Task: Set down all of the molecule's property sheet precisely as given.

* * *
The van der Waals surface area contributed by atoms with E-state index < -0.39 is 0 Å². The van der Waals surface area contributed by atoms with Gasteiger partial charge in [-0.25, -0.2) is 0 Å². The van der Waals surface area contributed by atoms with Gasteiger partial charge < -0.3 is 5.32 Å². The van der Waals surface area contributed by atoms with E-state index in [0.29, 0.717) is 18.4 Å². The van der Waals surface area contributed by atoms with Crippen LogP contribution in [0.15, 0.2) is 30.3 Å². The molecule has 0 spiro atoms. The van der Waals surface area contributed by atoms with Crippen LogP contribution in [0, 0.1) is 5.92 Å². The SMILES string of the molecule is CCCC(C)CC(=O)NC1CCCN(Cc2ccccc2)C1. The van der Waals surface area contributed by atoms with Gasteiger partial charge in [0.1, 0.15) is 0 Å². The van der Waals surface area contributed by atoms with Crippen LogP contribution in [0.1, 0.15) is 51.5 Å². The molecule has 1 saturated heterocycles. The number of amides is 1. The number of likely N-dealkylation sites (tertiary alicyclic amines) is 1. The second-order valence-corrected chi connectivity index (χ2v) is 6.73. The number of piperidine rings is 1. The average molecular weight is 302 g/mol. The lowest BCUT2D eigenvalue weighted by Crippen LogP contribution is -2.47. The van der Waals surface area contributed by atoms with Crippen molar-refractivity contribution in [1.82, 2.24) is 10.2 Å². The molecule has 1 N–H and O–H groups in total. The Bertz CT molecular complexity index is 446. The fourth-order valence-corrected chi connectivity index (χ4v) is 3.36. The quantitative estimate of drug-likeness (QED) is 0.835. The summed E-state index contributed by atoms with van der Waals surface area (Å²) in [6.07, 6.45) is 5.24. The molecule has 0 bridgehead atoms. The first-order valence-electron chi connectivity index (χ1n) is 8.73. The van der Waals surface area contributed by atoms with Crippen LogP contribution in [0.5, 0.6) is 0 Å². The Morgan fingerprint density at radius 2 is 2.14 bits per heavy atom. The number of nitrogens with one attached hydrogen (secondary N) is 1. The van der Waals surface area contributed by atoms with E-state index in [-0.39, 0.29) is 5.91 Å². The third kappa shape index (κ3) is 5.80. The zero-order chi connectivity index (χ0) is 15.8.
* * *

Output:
The van der Waals surface area contributed by atoms with E-state index < -0.39 is 0 Å². The van der Waals surface area contributed by atoms with Gasteiger partial charge in [-0.25, -0.2) is 0 Å². The van der Waals surface area contributed by atoms with Gasteiger partial charge < -0.3 is 5.32 Å². The van der Waals surface area contributed by atoms with E-state index in [0.29, 0.717) is 18.4 Å². The van der Waals surface area contributed by atoms with Crippen LogP contribution in [0.15, 0.2) is 30.3 Å². The molecule has 0 spiro atoms. The van der Waals surface area contributed by atoms with Crippen LogP contribution in [0, 0.1) is 5.92 Å². The SMILES string of the molecule is CCCC(C)CC(=O)NC1CCCN(Cc2ccccc2)C1. The van der Waals surface area contributed by atoms with Gasteiger partial charge in [0.1, 0.15) is 0 Å². The van der Waals surface area contributed by atoms with Crippen LogP contribution in [0.1, 0.15) is 51.5 Å². The molecule has 1 saturated heterocycles. The number of amides is 1. The number of likely N-dealkylation sites (tertiary alicyclic amines) is 1. The second-order valence-corrected chi connectivity index (χ2v) is 6.73. The number of piperidine rings is 1. The average molecular weight is 302 g/mol. The lowest BCUT2D eigenvalue weighted by Crippen LogP contribution is -2.47. The van der Waals surface area contributed by atoms with Crippen molar-refractivity contribution in [1.82, 2.24) is 10.2 Å². The molecule has 1 N–H and O–H groups in total. The Bertz CT molecular complexity index is 446. The fourth-order valence-corrected chi connectivity index (χ4v) is 3.36. The quantitative estimate of drug-likeness (QED) is 0.835. The summed E-state index contributed by atoms with van der Waals surface area (Å²) in [6.07, 6.45) is 5.24. The molecule has 0 bridgehead atoms. The first-order valence-electron chi connectivity index (χ1n) is 8.73. The van der Waals surface area contributed by atoms with Crippen LogP contribution in [0.5, 0.6) is 0 Å². The Morgan fingerprint density at radius 2 is 2.14 bits per heavy atom. The number of nitrogens with one attached hydrogen (secondary N) is 1. The van der Waals surface area contributed by atoms with E-state index in [-0.39, 0.29) is 5.91 Å². The third kappa shape index (κ3) is 5.80. The zero-order chi connectivity index (χ0) is 15.8.